Women as role models for the next generation

By Rev. Dr. Lilian Gallo Seagren

I grew up surrounded by many capable United Methodist women occupying leadership roles. Their names still are in my memory bank and many of them have already gone to be in eternity: Patrocinio Ocampo, Amelita Cajiuat, Betty Molina, Nellie Mercado, Celedonia Aquino, Lydia Tapia, Josie Runes, Elsa Tuazon, Esther Pangilinan, Tilde Ferrer, Beth Fernando, Espie Del Rosario, and a very dear friend, Lois Purdham.

As much as I was surrounded by these strong, faithful, and productive women during my young adult years (1973-1989), I never had the opportunity of having a clergywoman as my pastor. Those I have come to know were either appointed as Pre-school/Kindergarten/Christian Education teachers or directors, as associate pastors, and as pastors in very small congregations. Central United Methodist Church in Manila, Philippines, was my home church. When I was sensing the call to ordained ministry, I never really had a clergywoman for a role model. I did imagine what it would have been like if those women I have named above were pastors! I have prayed all the way that I will learn a little bit of something from each one of them. I have watched these women in their various roles both in their secular jobs and in the positions their local churches have given them and have seen confidence, elegance, courage, boldness, compassion, humility, devotion, commitment, determination, vision, and their meticulous ways of living out excellence. “Maybe having a little bit of such characteristics is welcomed in the pulpit,” I thought.

My mother was a huge support to my father, who was a pastor. Although my mother was not a leader and never showed she desired to be one, she encouraged her children to be independent, assertive, and to take every opportunity along our paths to make a difference in the places God puts us, always walking with humility and grace. That is exactly what she did, taking the role of a traditional full-time Filipino mother as she cared for her own five children and enjoyed supporting a highly driven husband. On the side, she was content to sing her songs and play a little bit on the piano.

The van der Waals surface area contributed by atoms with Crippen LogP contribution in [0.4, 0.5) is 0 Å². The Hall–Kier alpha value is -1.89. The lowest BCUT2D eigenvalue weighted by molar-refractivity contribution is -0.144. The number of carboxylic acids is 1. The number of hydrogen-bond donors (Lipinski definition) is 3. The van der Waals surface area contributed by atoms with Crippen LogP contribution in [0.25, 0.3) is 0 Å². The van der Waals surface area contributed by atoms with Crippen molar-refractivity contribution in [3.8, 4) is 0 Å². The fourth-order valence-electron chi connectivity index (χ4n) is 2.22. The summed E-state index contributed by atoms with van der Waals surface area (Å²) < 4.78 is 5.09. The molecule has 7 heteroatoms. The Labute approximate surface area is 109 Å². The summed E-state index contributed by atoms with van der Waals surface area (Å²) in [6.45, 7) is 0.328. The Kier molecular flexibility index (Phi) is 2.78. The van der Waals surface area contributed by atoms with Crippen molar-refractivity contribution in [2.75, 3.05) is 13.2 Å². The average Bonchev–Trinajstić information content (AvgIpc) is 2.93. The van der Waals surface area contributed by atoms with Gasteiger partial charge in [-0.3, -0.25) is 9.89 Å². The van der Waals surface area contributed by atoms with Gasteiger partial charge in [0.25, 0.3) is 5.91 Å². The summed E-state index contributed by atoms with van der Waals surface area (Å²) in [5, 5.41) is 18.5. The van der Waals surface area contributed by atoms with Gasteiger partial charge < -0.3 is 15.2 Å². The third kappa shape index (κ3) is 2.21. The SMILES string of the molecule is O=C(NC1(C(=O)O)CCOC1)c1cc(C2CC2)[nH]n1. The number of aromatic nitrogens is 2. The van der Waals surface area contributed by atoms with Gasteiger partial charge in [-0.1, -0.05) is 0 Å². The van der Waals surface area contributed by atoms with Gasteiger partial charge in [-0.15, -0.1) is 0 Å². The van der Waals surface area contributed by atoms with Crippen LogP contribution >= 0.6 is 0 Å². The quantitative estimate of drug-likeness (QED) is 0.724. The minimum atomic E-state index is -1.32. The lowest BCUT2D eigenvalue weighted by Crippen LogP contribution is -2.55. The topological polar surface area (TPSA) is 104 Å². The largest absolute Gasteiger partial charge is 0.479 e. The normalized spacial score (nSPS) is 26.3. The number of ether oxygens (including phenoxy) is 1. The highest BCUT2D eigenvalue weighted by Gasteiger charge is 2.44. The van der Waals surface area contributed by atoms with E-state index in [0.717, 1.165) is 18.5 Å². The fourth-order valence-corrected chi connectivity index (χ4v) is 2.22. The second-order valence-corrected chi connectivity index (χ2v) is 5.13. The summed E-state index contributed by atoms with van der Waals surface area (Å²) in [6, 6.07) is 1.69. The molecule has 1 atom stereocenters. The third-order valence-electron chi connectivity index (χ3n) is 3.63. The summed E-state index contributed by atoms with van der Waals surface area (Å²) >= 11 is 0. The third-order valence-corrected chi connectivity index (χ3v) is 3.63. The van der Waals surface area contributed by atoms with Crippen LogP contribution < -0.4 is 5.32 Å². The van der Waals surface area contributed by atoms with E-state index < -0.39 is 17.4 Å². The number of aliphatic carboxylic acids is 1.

I was a natural leader, and my parents showed me that women have a place in ministry as they themselves recruited, encouraged, and coached women to enter ordained and credentialed ministries. My parents were recruiting more women than men, particularly, women who had shown leadership capabilities in their youth. Two of these women became district superintendents (Rev. Luz Dado and Rev. Olive Picu). I never had the chance to watch them as I left for the United States at that time when they finally were pulled out of their small congregations to lead their districts.

In many ways, I never doubted my place in God’s church. Even if the Scriptures are a little bit brief with the stories of women who have changed the direction of the faith community’s stories as well as God’s story, I sought the best seminary (Garrett-Evangelical), surrounded myself with very capable women (as well as men who do not have a problem giving an opportunity for a woman like me to lead them), and with God’s providence in order to live the highest potential Christ is giving me. I ended up in Iowa, and I continue to be encouraged and supported by colleagues and Christian friends I have met along the way.

I have been in the United States for 24 years now, by the grace of God, praying that God will continue to bring in my path women, and men who will encourage, equip, and trust in me as one of the Christ-empowered leaders of this great District, Conference, and denomination. As natural a leader as I may be, it does take the whole church to nurture a clergywoman leader striving to give to the church and to the world what might have started as a playful imagination of great laywomen in the midst of God’s stirrings into a woman’s soul.

 

Lillian Gallo Seagren.webThe Rev. Dr. Lilian Gallo Seagren is a district superintendent in the Iowa Annual Conference, where she previously pastored several churches. She has served on the faculties of Union Theological Seminary and Southeast Asia Theological Seminary, both in the Philippines. She is a member of the board of the General Commission on the Status and Role of Women.

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